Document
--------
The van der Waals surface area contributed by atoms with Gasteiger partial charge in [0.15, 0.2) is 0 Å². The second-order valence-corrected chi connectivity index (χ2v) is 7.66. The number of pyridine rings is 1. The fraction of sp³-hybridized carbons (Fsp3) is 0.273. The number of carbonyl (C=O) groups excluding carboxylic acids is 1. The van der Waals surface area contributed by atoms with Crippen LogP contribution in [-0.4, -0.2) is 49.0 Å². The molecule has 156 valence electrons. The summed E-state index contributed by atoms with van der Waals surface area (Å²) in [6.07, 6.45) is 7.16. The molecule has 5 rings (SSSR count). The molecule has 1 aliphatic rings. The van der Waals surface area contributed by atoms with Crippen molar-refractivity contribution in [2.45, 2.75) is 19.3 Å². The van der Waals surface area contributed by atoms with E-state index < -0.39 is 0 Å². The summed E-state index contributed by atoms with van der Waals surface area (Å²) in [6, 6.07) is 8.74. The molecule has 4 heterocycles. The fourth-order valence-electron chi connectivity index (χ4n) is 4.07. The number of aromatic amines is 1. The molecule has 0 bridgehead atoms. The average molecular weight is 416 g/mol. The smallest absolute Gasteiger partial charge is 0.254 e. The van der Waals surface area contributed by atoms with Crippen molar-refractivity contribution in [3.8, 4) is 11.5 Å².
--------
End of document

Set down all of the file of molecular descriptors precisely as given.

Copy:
The van der Waals surface area contributed by atoms with Gasteiger partial charge in [0.15, 0.2) is 0 Å². The second-order valence-corrected chi connectivity index (χ2v) is 7.66. The number of pyridine rings is 1. The fraction of sp³-hybridized carbons (Fsp3) is 0.273. The number of carbonyl (C=O) groups excluding carboxylic acids is 1. The van der Waals surface area contributed by atoms with Crippen LogP contribution in [-0.4, -0.2) is 49.0 Å². The molecule has 156 valence electrons. The summed E-state index contributed by atoms with van der Waals surface area (Å²) in [6.07, 6.45) is 7.16. The molecule has 5 rings (SSSR count). The molecule has 1 aliphatic rings. The van der Waals surface area contributed by atoms with Crippen molar-refractivity contribution in [2.45, 2.75) is 19.3 Å². The van der Waals surface area contributed by atoms with E-state index < -0.39 is 0 Å². The summed E-state index contributed by atoms with van der Waals surface area (Å²) in [6, 6.07) is 8.74. The molecule has 4 heterocycles. The fourth-order valence-electron chi connectivity index (χ4n) is 4.07. The number of aromatic amines is 1. The molecule has 0 bridgehead atoms. The average molecular weight is 416 g/mol. The smallest absolute Gasteiger partial charge is 0.254 e. The van der Waals surface area contributed by atoms with Crippen molar-refractivity contribution in [3.8, 4) is 11.5 Å².